Norman parked his gray SUV in front of the rundown storefront and then lifted his sunglasses to get a better look at the surroundings. A feeling of unease rose in his gut. It occurred to him that this whole thing could have been a setup, but it was impossible to tell. The building’s windows were all papered over, and aside from an old camper that looked like it had been abandoned for months, the parking lot was empty.
“Are you sure this is right, Dave?” he asked, turning to the passenger riding with him. “This place looks deserted. Check the group text again.”
Dave removed the black tactical glove from his right hand and tapped at his phone screen a few times. “Yup,” he said a moment later and then scratched his graying goatee. “This is it. Says right here, ‘Pride parade protest: Arrive at 7:30 a.m. to receive materials and training.’”
Norman looked at the dashboard clock. They were right on time. “Just seems like there’d be more guys here. Everybody was talking about it.”
“You know how it is, man,” Dave said. “Everybody talks their faces off in the group chat, but no one has the balls to show up and actually do anything.”
Norman nodded in agreement. Over the last few years, he’d watched the city’s Pride celebration grow from a disorganized cluster of tables and a few honking cars into a weekend-long, city-wide event. This year, his company even made swag and gave everyone a half-day holiday to participate. The group chat he and Dave recently joined felt like the only place they could speak with like-minded guys who had their heads screwed on straight, and it was there that a guy called Frank had proposed to organize a protest.
“Maybe everyone else got it out of their system,” Norman said. “Bitching about it in a group chat is one thing, but protesting is another. Let’s just forget about it and go get breakfast or something.”
Norman reached for the gearshift, but Dave pushed his hand away.
“No, man, this is exactly what we need to be doing today.” He craned his neck to look at the roof of the building. “Did you check for cameras?”
“I didn’t see any on street view,” Norman said and pulled his black gaiter up over the lower half of his face. “But we can’t be too careful. Let’s go.”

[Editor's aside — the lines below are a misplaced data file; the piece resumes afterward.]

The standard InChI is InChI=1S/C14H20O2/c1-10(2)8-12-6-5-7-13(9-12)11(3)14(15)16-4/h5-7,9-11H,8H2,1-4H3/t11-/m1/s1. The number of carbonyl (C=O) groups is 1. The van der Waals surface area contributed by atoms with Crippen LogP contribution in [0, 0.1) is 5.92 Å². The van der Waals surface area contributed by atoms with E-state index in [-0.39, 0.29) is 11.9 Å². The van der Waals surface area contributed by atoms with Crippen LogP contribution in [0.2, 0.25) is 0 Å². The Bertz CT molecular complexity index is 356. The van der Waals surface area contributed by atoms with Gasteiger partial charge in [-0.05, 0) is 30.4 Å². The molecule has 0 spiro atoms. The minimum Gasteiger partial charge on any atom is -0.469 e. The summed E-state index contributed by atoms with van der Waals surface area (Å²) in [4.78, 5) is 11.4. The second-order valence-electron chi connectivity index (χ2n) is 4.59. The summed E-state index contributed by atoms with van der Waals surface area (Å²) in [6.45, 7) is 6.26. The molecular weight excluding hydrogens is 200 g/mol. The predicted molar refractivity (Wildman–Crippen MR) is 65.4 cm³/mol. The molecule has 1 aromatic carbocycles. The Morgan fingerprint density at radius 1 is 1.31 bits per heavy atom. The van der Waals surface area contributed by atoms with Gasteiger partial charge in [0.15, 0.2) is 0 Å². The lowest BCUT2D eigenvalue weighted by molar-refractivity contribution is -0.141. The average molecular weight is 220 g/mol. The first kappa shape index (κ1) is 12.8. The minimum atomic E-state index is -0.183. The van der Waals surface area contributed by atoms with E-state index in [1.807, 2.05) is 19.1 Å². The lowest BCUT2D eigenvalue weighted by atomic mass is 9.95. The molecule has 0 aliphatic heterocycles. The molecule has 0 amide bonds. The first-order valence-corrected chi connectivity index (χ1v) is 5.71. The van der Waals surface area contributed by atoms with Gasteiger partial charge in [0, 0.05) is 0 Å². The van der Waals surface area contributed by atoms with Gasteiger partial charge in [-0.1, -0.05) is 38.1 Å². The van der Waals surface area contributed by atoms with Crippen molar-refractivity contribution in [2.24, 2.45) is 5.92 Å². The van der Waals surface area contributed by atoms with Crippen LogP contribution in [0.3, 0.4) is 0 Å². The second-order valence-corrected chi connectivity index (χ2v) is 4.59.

Dave pulled his mask on, and the two men walked across the lot. When they reached the store front, they heard the deadbolt turn, and the door creaked open before Norman could raise his hand to knock. A man about Norman and Dave’s age greeted them with a slight smile.
“Help you gentlemen?” he said.
Norman’s eyes widened when he saw how thickly built the man was and how casually he behaved, as if he was completely oblivious of his own massive body. Norman felt inadequate standing next to the wall of muscle and masculinity, and he unconsciously corrected his posture and sucked his gut in.
“We’re here for the, uh, the training,” he said, his mask muffling his voice.
Their host’s face lit up, and he waved them in. “Welcome, guys! I’m Frank,” he said as he shook their hands. “I didn’t think anybody would show up. You know how it is—most of the guys in that chat are cowards and flakes.”
“Yeah, exactly,” Dave said, casting a glance at Norman. “I was afraid we were the only two guys in town who’ve had enough of this Pride stuff. Glad to see you feel the same way, brother.”
Frank made a grunt that sounded vaguely like approval and then led them to a row of folding chairs arranged in front of an old TV. “Have a seat, guys,” he said. “We’ll wait a couple minutes to see if anyone else shows up, and then I’ll get started. I’m going to grab the stuff from my car.”
Frank disappeared through a doorway at the back of the vacant shop, leaving Norman and Dave alone. After a minute of silence, Norman looked at his friend. “Grab the stuff from his car? There weren’t any other cars in the lot.”
“Could be parked around back,” Dave said. “Do you hear that buzzing sound?”
Norman shook his head, and the two men sat in silence again. After a few minutes passed, Norman started looking around the large, empty space. “I wish we could just get started already. I kind of want to get out of here.”
“I’m glad you said it, man,” Dave said. “I’m starting to have second thoughts about this. Maybe we should just go.”
They both stood and were heading for the door when Frank returned, carrying a large cardboard box. “Sorry, guys,” he said and then lowered the box to the floor with a grunt. “Damn thing came open and spilled all my stuff out in the alley.”
Norman turned around at the sound of Frank’s voice. Woof, he thought as his eyes landed on the man’s beefy chest and belly. Wait a minute. What?
“No worries,” Dave said, sounding equally confused. “But if you don’t mind, I think we might just head home. Somehow, protesting the Pride parade just doesn’t seem as…”
“Important,” Norman interjected. “Somehow it feels like there are better things we could be doing with our time today.”
Frank crossed his arms across his chest and smirked, making Norman and Dave feel a rush of emotions they didn’t quite understand. “I get it,” he said. “But can I at least give you the full presentation? I think you’ll enjoy it.”
Two hours later, Norman and Dave stood side by side, smiling ear-to-ear. Gone were the gaiters and the camouflage jackets, replaced with black leather harnesses and cuffs, Muir caps, and tight white T-shirts that read PROUD TO BE A GAY DAD in block letters. Frank looked at them approvingly and then handed each man a matching sign.
“You’re going to be Papa Frank’s good bear boys. Isn’t that right?”
“Yes, Sir, Papa Frank,” the men said in unison and then shivered with pleasure.
“You’re going to have a good time at the Pride parade, aren’t you, boys?”
“Yes, Sir, Papa Frank.”
“And you’re not going to give anybody any trouble.”
“No, Sir, Papa Frank.”
Frank clapped each man on the shoulder and pushed them toward the door. “Good boys,” he said. “Now go have fun.”
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